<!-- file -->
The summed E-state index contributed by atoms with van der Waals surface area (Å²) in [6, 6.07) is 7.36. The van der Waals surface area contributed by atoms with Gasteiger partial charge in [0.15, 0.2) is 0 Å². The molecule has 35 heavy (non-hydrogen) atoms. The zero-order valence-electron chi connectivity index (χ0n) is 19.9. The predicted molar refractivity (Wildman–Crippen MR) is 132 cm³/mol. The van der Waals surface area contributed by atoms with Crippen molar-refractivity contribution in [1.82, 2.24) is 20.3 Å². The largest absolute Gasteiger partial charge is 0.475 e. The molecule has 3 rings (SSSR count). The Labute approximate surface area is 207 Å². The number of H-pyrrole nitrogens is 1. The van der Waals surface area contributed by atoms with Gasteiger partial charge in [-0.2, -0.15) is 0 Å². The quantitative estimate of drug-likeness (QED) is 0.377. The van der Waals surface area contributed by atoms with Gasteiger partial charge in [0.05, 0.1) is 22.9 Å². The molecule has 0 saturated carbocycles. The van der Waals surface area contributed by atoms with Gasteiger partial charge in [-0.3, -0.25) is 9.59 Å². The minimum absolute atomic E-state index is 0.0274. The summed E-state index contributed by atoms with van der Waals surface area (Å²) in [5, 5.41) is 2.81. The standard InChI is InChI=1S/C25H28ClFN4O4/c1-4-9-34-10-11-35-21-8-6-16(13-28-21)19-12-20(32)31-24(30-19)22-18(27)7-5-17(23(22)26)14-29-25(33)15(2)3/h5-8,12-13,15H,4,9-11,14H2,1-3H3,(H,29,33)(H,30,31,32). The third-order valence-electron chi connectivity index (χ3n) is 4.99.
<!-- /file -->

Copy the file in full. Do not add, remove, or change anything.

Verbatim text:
The summed E-state index contributed by atoms with van der Waals surface area (Å²) in [6, 6.07) is 7.36. The van der Waals surface area contributed by atoms with Gasteiger partial charge in [0.15, 0.2) is 0 Å². The molecule has 35 heavy (non-hydrogen) atoms. The zero-order valence-electron chi connectivity index (χ0n) is 19.9. The predicted molar refractivity (Wildman–Crippen MR) is 132 cm³/mol. The van der Waals surface area contributed by atoms with Crippen molar-refractivity contribution in [1.82, 2.24) is 20.3 Å². The largest absolute Gasteiger partial charge is 0.475 e. The molecule has 3 rings (SSSR count). The Labute approximate surface area is 207 Å². The number of H-pyrrole nitrogens is 1. The van der Waals surface area contributed by atoms with Gasteiger partial charge in [-0.2, -0.15) is 0 Å². The quantitative estimate of drug-likeness (QED) is 0.377. The van der Waals surface area contributed by atoms with Gasteiger partial charge in [0.05, 0.1) is 22.9 Å². The molecule has 0 saturated carbocycles. The van der Waals surface area contributed by atoms with Gasteiger partial charge in [-0.3, -0.25) is 9.59 Å². The minimum absolute atomic E-state index is 0.0274. The summed E-state index contributed by atoms with van der Waals surface area (Å²) in [5, 5.41) is 2.81. The standard InChI is InChI=1S/C25H28ClFN4O4/c1-4-9-34-10-11-35-21-8-6-16(13-28-21)19-12-20(32)31-24(30-19)22-18(27)7-5-17(23(22)26)14-29-25(33)15(2)3/h5-8,12-13,15H,4,9-11,14H2,1-3H3,(H,29,33)(H,30,31,32). The third-order valence-electron chi connectivity index (χ3n) is 4.99.